by Galen Cohee Baynes, Nicaragua International Team
“The three emotions you will see most prevalently this weekend are fear, uncertainty and happiness,” says Felix Molina of Radio Progreso, an independent radio station in northern Honduras. This is a strange mixture to be sure, but one that reflects the bizarre conditions under which this weekend’s elections will be held.
“Happiness will be seen on the faces of those that supported this coup and look at what they call the ‘election party’ as a solution to our country’s crisis.” This is the narrative that Micheletti’s regime has been urgently presenting to the international community and that Honduras’ mainstream media has been pushing on the population over the last five months.
“Uncertainty is the emotion that will be seen most generally.” No one knows exactly what this weekend will bring or what the reaction to the elections hosted by the coup regime will be. The narrative of a crisis resolved by the electoral process has not taken deep root here in Honduras nor is it gaining much weight internationally. Molina notes that the most optimistic estimates suggest that of the approximately 4.6 million Hondurans registered to vote on Sunday, 1.5 million or so will turn out. This would be a drastic drop in voter turnout from the 56% that went to the polls in 2005. Despite the U.S. drive to legitimize the elections by sending observers and reneging on earlier commitments to condition recognition of the elections on Manuel Zelaya’s reinstatement to the presidency, few other nations seem to be ready to accept Sunday’s outcome.
Fear is the emotion that will be haunting those who have taken an open stand against the June 28th coup this weekend. To understand the extent to which the coup regime has been able to instill fear in its population one only has to attend an even hosted by the resistance movement in these days before the election. The attendance at marches that one month ago would draw out thousands of people has greatly dwindled. Ramon Espinoza, a student at the National Autonomous University, explains why people are staying inside. “Our original idea was to take over the university in the days before the election to protest the farce, but we hear in the media and through rumors that soldiers have orders to shoot on sight if they see disturbances. We have to make a decision about whether to face that.” With the human rights organization COFADEH now recording thirty political assassinations by police and military forces in the last five months, Hondurans know that these rumors have teeth.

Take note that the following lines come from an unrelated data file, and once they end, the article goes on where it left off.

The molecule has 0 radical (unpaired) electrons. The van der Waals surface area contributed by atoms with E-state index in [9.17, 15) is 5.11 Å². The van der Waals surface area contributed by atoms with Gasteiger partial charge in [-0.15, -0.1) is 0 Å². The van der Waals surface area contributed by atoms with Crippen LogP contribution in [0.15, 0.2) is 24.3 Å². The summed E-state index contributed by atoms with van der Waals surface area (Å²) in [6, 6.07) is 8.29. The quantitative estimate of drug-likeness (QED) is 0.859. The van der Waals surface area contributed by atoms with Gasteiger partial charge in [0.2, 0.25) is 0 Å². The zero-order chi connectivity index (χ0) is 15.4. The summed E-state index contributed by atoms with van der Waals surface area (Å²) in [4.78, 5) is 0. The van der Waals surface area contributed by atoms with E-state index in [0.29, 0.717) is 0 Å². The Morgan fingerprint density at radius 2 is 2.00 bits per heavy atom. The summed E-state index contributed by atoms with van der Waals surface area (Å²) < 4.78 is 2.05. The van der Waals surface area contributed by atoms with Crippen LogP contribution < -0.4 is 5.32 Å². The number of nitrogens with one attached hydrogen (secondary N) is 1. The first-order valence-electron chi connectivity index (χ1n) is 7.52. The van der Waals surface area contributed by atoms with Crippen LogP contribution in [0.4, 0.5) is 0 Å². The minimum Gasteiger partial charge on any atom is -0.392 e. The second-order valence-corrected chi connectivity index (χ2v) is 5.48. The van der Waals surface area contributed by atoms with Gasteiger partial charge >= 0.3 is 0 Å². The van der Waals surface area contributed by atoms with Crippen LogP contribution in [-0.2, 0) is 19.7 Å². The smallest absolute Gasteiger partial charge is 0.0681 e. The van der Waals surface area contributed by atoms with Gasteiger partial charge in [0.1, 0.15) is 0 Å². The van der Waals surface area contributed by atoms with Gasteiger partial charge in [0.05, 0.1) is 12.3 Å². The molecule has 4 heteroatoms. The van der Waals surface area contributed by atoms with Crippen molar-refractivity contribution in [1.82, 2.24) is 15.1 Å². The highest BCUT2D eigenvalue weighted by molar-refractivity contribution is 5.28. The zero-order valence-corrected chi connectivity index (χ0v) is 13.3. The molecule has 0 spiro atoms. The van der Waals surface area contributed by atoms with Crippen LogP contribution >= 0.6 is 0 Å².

However, it is not only fear that will keep members of the resistance off the streets on Sunday. It is also part of the strategy being adopted by the National Resistance Front. The movement refuses to recognize the “elections” as such, referring to them simply as “the event.” A call has been put out for people to stay at home. Let the show take place – the thinking goes – and then we will resume the struggle against a new government equally as illegitimate as the current de facto one.
Meanwhile, election observers began arriving yesterday to the Marriott, Clarion and Intercontinental hotels here in Tegucigalpa. They will participate in orientation sessions organized by the Supreme Electoral Council over the next two days. As the website of the National Democratic Institute, which is sending twenty observers, notes, “severe time constraints precluded sending long-term observers, a pre-election mission to assess thoroughly the campaign period, or a large-scale deployment of observers throughout the country.” With such little time and scant presence on the ground, one must wonder how accurate any analysis of the fairness and transparency of these elections by the observers can possibly be. Which of the above emotions will they be able to detect? We certainly know which one the coup regime will be fiercely trying to portray.